# Circle bundle

In mathematics, a circle bundle is a fiber bundle where the fiber is the circle $\mathbf {S} ^{1}$ .

Oriented circle bundles are also known as principal U(1)-bundles. In physics, circle bundles are the natural geometric setting for electromagnetism. A circle bundle is a special case of a sphere bundle.

## As 3-manifolds

Circle bundles over surfaces are an important example of 3-manifolds. A more general class of 3-manifolds is Seifert fiber spaces, which may be viewed as a kind of "singular" circle bundle, or as a circle bundle over a two-dimensional orbifold.

## Relationship to electrodynamics

The Maxwell equations correspond to an electromagnetic field represented by a 2-form F, with $\pi ^{\!*}F$  being cohomologous to zero. In particular, there always exists a 1-form A, the electromagnetic four-potential, (equivalently, the affine connection) such that

$\pi ^{\!*}F=dA.$

Given a circle bundle P over M and its projection

$\pi :P\to M$

one has the homomorphism

$\pi ^{*}:H^{2}(M,\mathbb {Z} )\to H^{2}(P,\mathbb {Z} )$

where $\pi ^{\!*}$  is the pullback. Each homomorphism corresponds to a Dirac monopole; the integer cohomology groups correspond to the quantization of the electric charge. The Bohm-Aharonov effect can be understood as the holonomy of the connection on the associated line bundle describing the electron wave-function. In essence, the Bohm-Aharonov effect is not a quantum-mechanical effect (contrary to popular belief), as no quantization is involved or required in the construction of the fiber bundles or connections.

## Examples

• The Hopf fibration is an example of a non-trivial circle bundle.
• The unit normal bundle of a surface is another example of a circle bundle.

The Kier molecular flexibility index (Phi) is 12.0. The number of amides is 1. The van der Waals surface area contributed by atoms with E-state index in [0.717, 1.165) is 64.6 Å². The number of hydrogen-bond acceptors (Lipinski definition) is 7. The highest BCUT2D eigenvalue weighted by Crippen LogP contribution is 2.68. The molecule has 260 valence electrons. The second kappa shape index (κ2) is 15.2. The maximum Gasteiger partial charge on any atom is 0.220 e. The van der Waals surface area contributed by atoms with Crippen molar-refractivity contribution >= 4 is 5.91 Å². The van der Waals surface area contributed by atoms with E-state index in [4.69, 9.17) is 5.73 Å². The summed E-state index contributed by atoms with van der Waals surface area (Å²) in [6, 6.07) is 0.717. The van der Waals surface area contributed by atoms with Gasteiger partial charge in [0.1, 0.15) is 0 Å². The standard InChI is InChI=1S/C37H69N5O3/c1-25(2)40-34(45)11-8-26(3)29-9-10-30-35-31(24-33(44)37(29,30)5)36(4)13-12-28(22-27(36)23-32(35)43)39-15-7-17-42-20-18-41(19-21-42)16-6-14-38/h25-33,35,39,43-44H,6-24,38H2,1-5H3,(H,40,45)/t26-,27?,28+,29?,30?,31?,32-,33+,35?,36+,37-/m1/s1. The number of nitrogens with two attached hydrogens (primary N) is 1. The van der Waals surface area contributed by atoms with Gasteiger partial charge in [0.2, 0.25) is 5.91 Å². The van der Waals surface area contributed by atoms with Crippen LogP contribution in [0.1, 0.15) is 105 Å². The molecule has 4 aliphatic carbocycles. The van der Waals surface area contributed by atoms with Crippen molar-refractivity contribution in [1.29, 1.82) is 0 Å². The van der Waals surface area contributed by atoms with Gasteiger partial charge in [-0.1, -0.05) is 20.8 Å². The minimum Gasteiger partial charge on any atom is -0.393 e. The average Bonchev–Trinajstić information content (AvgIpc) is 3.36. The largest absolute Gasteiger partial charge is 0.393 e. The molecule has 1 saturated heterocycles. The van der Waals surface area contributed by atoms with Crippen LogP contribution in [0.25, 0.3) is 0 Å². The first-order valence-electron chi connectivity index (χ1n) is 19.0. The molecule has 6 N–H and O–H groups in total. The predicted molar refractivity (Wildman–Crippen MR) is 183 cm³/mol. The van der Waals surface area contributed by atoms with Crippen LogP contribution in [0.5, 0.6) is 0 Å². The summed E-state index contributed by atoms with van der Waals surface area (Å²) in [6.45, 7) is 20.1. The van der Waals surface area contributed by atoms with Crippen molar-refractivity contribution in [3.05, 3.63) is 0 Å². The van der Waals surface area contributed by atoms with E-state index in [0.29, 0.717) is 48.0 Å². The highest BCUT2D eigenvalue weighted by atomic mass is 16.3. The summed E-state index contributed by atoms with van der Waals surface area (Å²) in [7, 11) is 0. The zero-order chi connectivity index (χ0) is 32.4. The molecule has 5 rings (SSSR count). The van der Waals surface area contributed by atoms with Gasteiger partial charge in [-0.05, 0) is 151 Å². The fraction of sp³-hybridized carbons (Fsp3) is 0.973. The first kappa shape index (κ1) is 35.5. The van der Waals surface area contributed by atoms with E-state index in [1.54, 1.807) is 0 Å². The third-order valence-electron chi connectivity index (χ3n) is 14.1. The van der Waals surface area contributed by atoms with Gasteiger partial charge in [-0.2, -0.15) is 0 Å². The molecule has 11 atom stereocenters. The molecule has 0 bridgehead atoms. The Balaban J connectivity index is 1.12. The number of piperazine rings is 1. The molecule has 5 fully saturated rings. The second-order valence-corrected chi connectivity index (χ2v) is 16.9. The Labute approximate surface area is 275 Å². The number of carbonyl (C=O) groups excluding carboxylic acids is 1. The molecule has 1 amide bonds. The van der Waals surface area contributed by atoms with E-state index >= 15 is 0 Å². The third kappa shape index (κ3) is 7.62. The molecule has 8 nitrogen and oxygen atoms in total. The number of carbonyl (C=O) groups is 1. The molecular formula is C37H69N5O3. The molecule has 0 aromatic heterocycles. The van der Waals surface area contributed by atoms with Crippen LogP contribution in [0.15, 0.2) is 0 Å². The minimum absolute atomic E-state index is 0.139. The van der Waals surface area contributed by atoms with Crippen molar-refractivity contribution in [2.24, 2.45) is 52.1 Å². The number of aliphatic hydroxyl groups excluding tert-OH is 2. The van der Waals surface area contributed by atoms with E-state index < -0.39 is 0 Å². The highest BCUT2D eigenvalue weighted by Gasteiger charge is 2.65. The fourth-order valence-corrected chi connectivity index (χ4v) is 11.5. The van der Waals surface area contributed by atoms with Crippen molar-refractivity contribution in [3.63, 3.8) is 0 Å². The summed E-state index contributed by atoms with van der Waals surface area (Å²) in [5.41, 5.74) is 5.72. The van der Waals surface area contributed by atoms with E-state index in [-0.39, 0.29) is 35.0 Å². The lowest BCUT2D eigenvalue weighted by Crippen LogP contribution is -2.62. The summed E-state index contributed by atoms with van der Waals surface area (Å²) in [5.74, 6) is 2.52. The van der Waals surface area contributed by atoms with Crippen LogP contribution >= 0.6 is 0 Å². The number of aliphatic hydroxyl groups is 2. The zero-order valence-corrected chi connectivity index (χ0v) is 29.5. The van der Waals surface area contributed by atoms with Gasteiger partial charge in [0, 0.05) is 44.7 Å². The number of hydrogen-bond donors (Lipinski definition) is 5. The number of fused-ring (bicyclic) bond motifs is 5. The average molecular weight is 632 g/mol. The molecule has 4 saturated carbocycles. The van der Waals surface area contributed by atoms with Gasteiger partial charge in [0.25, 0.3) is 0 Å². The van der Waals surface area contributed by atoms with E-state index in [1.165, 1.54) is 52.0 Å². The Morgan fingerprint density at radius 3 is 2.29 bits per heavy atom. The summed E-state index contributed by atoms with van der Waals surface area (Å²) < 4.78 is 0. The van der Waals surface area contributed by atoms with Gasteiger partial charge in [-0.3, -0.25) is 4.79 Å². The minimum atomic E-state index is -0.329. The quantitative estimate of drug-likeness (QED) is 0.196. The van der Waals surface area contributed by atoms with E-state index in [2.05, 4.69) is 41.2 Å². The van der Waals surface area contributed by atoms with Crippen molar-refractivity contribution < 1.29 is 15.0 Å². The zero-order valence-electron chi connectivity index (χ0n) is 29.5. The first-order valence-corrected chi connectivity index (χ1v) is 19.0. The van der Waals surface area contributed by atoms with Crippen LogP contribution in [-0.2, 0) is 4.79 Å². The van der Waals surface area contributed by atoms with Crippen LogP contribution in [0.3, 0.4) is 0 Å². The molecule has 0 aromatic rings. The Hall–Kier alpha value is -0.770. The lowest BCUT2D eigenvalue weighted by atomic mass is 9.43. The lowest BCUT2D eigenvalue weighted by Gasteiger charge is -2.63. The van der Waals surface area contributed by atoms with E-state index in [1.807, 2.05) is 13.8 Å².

• The unit normal bundle of a non-orientable surface is a circle bundle that is not a principal $U(1)$  bundle. Only orientable surfaces have principal unit tangent bundles.
• Another method for constructing circle bundles is using a complex line bundle $L\to X$  and taking the associated sphere (circle in this case) bundle. Since this bundle has an orientation induced from $L$  we have that it is a principal $U(1)$ -bundle. Moreover, the characteristic classes from Chern-Weil theory of the $U(1)$ -bundle agree with the characteristic classes of $L$ .
• For example, consider the analytification $X$  a complex plane curve
${\text{Proj}}\left({\frac {\mathbb {C} [x,y,z]}{x^{n}+y^{n}+z^{n}}}\right)$

Since $H^{2}(X)=\mathbb {Z} =H^{2}(\mathbb {CP} ^{2})$  and the characteristic classes pull back non-trivially, we have that the line bundle associated to the sheaf ${\mathcal {O}}_{X}(a)={\mathcal {O}}_{\mathbb {P} ^{2}}(a)\otimes {\mathcal {O}}_{X}$  has Chern class $c_{1}=a\in H^{2}(X)$ .

## Classification

The isomorphism classes of principal $U(1)$ -bundles over a manifold M are in one-to-one correspondence with the homotopy classes of maps $M\to BU(1)$ , where $BU(1)$  is called the classifying space for U(1). Note that $BU(1)=CP^{\infty }$  is the infinite-dimensional complex projective space, and that it is an example of the Eilenberg–Maclane space $K(\mathbb {Z} ,2).$  Such bundles are classified by an element of the second integral cohomology group $H^{2}(M,\mathbb {Z} )$  of M, since

$[M,BU(1)]\equiv [M,\mathbb {C} P^{\infty }]\equiv H^{2}(M)$ .

This isomorphism is realized by the Euler class; equivalently, it is the first Chern class of a smooth complex line bundle (essentially because a circle is homotopically equivalent to $\mathbb {C} ^{*}$ , the complex plane with the origin removed; and so a complex line bundle with the zero section removed is homotopically equivalent to a circle bundle.)

A circle bundle is a principal $U(1)$  bundle if and only if the associated map $M\to B\mathbb {Z} _{2}$  is null-homotopic, which is true if and only if the bundle is fibrewise orientable. Thus, for the more general case, where the circle bundle over M might not be orientable, the isomorphism classes are in one-to-one correspondence with the homotopy classes of maps $M\to BO_{2}$ . This follows from the extension of groups, $SO_{2}\to O_{2}\to \mathbb {Z} _{2}$ , where $SO_{2}\equiv U(1)$ .

### Deligne complexes

The above classification only applies to circle bundles in general; the corresponding classification for smooth circle bundles, or, say, the circle bundles with an affine connection requires a more complex cohomology theory. Results include that the smooth circle bundles are classified by the second Deligne cohomology $H_{D}^{2}(M,\mathbb {Z} )$ ; circle bundles with an affine connection are classified by $H_{D}^{2}(M,\mathbb {Z} (2))$  while $H_{D}^{3}(M,\mathbb {Z} )$  classifies line bundle gerbes.